#Outlook

Winning first place in the first competition for Hibiscus Coast writers club for 2020 – Flash Fiction based on the lyric’s from a song. Can you identify the song?

Outlook.

‘Evening, love, how’s your day?’ Rose felt a flutter in her stomach.
Her fingers tensed around the phone, she needed to stay calm.
‘Fine and no sickness,’ rubbing her stomach. ‘I saw the doctor and… .’
‘And? What did he say?’
‘The test results were inconclusive. The doctor has referred me to a specialist.’
‘A specialist? Why a specialist?’
‘Nothing to be alarmed about, love. You know how thorough Doctor Weatherall is.’ Rose picked at the scab on her thumb until it bled. She sucked the metal tasting fluid.
Her heartbeat quickened as she recalled the doctor’s words.
‘It’s your heart, Mrs Snowdon, I know you guessed so.’
Rose shuddered. ‘Will this affect… .’
‘Not necessarily. Don’t worry, we’ll monitor your condition closely. Once you see the specialist, we’ll know more, and the outlook may improve.’
Like the weatherman, the doctor could be wrong. Neither of them gets it right all the time.
Nothing to do but wait, wait to see the specialist.
Wait and hope and pray.
Pray for sunshine.
Not a thunder day with winds that chill you to the bone.
Often, Rose felt the chills.
‘And you, how’s your day been, Shaun? When are you coming home?’
‘Soon. Tuesday’s thunderstorm has delayed progress, lines down, poles needing replacing, the usual mayhem after such a big weather event. Home by the weekend, I promise.’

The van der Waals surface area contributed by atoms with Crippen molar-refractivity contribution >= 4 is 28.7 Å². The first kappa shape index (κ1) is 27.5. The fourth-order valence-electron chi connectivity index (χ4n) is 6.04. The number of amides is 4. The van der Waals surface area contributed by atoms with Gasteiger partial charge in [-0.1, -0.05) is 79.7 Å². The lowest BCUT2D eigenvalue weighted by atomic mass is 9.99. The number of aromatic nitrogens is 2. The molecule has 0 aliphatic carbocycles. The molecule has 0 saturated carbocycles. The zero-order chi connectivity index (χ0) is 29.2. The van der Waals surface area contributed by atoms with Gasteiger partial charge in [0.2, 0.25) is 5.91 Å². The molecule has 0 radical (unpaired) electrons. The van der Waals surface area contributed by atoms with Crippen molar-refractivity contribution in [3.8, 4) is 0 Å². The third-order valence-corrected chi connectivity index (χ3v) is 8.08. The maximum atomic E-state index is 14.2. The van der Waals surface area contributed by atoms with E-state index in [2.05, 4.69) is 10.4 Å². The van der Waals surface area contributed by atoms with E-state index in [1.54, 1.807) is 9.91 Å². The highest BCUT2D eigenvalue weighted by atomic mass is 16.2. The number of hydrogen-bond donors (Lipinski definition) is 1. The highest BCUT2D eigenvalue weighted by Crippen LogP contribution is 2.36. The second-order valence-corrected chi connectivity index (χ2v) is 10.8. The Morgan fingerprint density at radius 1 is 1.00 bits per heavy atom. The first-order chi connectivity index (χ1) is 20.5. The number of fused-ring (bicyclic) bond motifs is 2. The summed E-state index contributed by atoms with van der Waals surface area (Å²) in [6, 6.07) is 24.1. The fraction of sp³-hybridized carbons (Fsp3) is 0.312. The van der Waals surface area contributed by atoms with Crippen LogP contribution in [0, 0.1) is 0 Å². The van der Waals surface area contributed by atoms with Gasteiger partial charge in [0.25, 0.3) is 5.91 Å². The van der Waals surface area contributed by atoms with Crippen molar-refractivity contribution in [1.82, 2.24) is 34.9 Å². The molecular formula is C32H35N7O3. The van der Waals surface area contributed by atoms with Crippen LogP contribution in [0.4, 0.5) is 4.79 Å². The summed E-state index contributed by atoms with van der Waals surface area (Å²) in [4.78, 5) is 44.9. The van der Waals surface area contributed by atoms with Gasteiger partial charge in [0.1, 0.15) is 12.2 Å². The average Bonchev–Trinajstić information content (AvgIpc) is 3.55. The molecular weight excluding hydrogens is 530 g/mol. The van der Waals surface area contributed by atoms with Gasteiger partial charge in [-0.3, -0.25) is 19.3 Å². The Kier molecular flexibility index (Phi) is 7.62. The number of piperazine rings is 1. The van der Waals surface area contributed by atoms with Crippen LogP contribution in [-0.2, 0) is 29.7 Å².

‘Sunshine’s promised for the weekend. Wouldn’t that be great?’ If the orb doesn’t appear, I have my own sunshine to share, Rose thought.
Sunshine, sunshine, sunshine.
‘Yeah, it would. Honestly, Rose, how are you really feeling?’
‘Tired, but otherwise, fine,’ Rose assured Shaun, concluding the nightly phone call.
Rose moved to the kitchen. She placed the chicken soup her sister Maggie had brought earlier, into the microwave.
Over coffee, Maggie regaled Rose with her litany of complaints:
The neighbours, lowering the standard of the neighbourhood with their garish garden ornaments – pink gnomes, pink flamingoes and a raucous cockatoo. Her tight-fisted pessimistic in-laws, refusing to invest in husband Harold’s latest fail-safe business opportunity, sighting the bleak financial outlook. And poor, weak Harold, not standing up to his parents, and convincing them to invest.
‘Hah, and the kids. Don’t mention the kids. Wednesday’s are hell, ferrying three ungrateful kids all around town: the Mall, the BMX track, ballet class, soccer practice, piano lesson. Wednesday, don’t mention Wednesday! Not a good one at all!’’
Maggie stopped mid-rant. ‘If your condition worsens, and the unthinkable happens, at least you’ll not have the burden of leaving behind a motherless child. That’s a blessing.’
Rose clasped her hands to her chest to quell the drum beating within her heart.
The microwave beeped. Rose had lost her appetite. She padded into the lounge and stretched out on the sofa, unconsciously rubbing the barely discernible stomach-bump.
Rose switched on the television.
‘Tonight’s weather. Today’s been lousy but the outlook for Thursday, your guess is as good as mine.’

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